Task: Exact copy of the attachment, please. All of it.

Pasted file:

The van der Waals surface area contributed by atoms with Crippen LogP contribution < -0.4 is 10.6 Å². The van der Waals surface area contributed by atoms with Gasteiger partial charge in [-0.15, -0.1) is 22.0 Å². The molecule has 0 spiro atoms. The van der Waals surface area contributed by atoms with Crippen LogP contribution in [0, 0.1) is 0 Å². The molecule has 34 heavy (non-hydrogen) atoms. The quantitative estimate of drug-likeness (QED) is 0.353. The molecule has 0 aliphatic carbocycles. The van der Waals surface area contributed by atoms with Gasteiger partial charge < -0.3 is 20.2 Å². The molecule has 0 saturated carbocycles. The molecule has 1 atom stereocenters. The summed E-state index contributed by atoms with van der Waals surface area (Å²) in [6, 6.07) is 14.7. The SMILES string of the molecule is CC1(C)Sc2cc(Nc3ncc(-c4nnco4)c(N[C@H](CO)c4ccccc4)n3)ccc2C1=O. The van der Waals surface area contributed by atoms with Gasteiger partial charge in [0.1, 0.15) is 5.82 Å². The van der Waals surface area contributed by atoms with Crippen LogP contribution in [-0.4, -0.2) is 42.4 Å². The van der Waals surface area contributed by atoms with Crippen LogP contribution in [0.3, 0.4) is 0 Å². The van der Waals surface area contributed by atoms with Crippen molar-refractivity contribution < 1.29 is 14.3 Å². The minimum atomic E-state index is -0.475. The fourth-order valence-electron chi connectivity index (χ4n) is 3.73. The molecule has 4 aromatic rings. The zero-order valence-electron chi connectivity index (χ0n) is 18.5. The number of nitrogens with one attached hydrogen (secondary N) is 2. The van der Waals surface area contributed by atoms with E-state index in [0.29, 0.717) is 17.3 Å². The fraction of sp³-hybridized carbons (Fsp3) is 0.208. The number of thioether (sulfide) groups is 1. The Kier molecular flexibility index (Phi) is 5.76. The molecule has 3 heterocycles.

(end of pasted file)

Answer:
The van der Waals surface area contributed by atoms with Crippen LogP contribution < -0.4 is 10.6 Å². The van der Waals surface area contributed by atoms with Gasteiger partial charge in [-0.15, -0.1) is 22.0 Å². The molecule has 0 spiro atoms. The van der Waals surface area contributed by atoms with Crippen LogP contribution in [0, 0.1) is 0 Å². The molecule has 34 heavy (non-hydrogen) atoms. The quantitative estimate of drug-likeness (QED) is 0.353. The molecule has 0 aliphatic carbocycles. The van der Waals surface area contributed by atoms with Gasteiger partial charge < -0.3 is 20.2 Å². The molecule has 0 saturated carbocycles. The molecule has 1 atom stereocenters. The summed E-state index contributed by atoms with van der Waals surface area (Å²) in [6, 6.07) is 14.7. The SMILES string of the molecule is CC1(C)Sc2cc(Nc3ncc(-c4nnco4)c(N[C@H](CO)c4ccccc4)n3)ccc2C1=O. The van der Waals surface area contributed by atoms with Gasteiger partial charge in [0.1, 0.15) is 5.82 Å². The van der Waals surface area contributed by atoms with Crippen LogP contribution in [-0.4, -0.2) is 42.4 Å². The van der Waals surface area contributed by atoms with Crippen LogP contribution in [0.3, 0.4) is 0 Å². The van der Waals surface area contributed by atoms with Crippen molar-refractivity contribution < 1.29 is 14.3 Å². The minimum atomic E-state index is -0.475. The fourth-order valence-electron chi connectivity index (χ4n) is 3.73. The molecule has 4 aromatic rings. The zero-order valence-electron chi connectivity index (χ0n) is 18.5. The number of nitrogens with one attached hydrogen (secondary N) is 2. The van der Waals surface area contributed by atoms with E-state index in [0.29, 0.717) is 17.3 Å². The fraction of sp³-hybridized carbons (Fsp3) is 0.208. The number of thioether (sulfide) groups is 1. The Kier molecular flexibility index (Phi) is 5.76. The molecule has 3 heterocycles.